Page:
Which I did, with the help of smoke and move cards. My whole strategy was to play as many orders and actions as I could that didn't match what I needed rather than discard, and I played a *lot* of Dig In actions just to get the cards out of my hand (although at one point I actually found foxholes as I was being shot at!) With my units exiting the board, I scored eight points, enough to give me the edge. My one secret objective, a single point for Objective 5 which was in my backfield but still within range of being taken by the Sovs, added a bit of a safety margin.

Mike was kicking himself for not getting more units into place before I made it around his flank, but I had an Advance card and two Ambushes, so even had he played two on me I was likely to kill any unit I went up against before he could do any permanent damage, so long as it wasn't a stack with a leader.

I find I really enjoy these scenarios that constrain units in some way - it forces you to play a slightly different game than usual, and in this I am pretty sure that CC:E will stand as one of the great wargames of all time, up there with ASL, Hannibal, The Russian Campaign, and Breakout: Normandy. (Note: I'm aware there are other great games. These seem to me to be examples of classics that have stood the test of time and are still popular ten years after they were introduced). I'd frankly have been almost as happy had we ended up tying, with Mike getting the edge with the Initiative card, but I'd be lying if I said I didn't enjoy winning too.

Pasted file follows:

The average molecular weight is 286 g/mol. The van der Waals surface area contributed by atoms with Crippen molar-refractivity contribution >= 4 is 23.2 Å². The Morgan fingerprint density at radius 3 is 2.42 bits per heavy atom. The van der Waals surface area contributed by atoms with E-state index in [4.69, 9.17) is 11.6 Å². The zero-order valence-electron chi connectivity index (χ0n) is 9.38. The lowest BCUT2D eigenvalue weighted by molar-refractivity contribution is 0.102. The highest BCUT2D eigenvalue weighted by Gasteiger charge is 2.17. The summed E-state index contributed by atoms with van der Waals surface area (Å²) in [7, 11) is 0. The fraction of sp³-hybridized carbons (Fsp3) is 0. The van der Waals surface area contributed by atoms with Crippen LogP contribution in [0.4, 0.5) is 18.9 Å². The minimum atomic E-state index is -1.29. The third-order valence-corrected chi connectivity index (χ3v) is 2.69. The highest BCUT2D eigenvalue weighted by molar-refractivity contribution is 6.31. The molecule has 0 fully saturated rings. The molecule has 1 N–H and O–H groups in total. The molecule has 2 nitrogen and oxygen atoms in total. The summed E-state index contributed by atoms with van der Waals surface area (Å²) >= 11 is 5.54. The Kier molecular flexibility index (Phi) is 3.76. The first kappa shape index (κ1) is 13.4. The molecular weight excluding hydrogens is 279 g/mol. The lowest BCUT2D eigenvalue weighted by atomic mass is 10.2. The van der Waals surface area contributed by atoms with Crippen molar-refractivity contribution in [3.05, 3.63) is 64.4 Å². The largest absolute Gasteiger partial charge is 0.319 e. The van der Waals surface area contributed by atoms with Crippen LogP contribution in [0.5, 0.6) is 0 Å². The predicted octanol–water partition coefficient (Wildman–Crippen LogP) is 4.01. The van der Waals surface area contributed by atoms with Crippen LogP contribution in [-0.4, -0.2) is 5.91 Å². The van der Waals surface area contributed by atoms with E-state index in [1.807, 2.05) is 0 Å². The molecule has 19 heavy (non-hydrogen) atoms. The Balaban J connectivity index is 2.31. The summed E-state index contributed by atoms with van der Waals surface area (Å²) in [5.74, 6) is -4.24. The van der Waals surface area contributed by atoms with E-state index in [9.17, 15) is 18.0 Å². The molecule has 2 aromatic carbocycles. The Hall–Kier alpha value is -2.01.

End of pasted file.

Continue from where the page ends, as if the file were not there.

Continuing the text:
A great evening, with a great game and a great opponent. On the other hand I am terribly disappointed that RCG seems to have lost it's cohesion right around the time I announced that I wouldn't be hosting much anymore, at least not the usual Tuesday sessions, because of our move to the Deep South (of Portland, not the US). When seven people *total* show up for three sessions, and two of those people account for six of the seven, that's a bad sign. With no one to host in a central location (and I consider a decent game library a prerequisite for hosting), we've clearly hit a critical point that I suspect will mean the end of Rip City Gamers as we know it.

Note that I am *not* declaring the end of hostilities here, I am just noting that interest seems to have fallen off the edge of the world, whether it be from other commitments, loss of interest, or just bad timing, and saying that I am saddened by what appears to be the end of a community that I founded and nurtured for several years. I'm also hoping that I'm dead wrong, even though I'm less likely to make sessions in the Far West (Hillsboro) or even in the city core. I am looking forward to starting up a slightly different session schedule with those who live in my general area, which consititutes eight gamers who live within 15 minutes drive, one two blocks away, but it will be a different feel and Tuesdays would not be the same if it wasn't Game Night.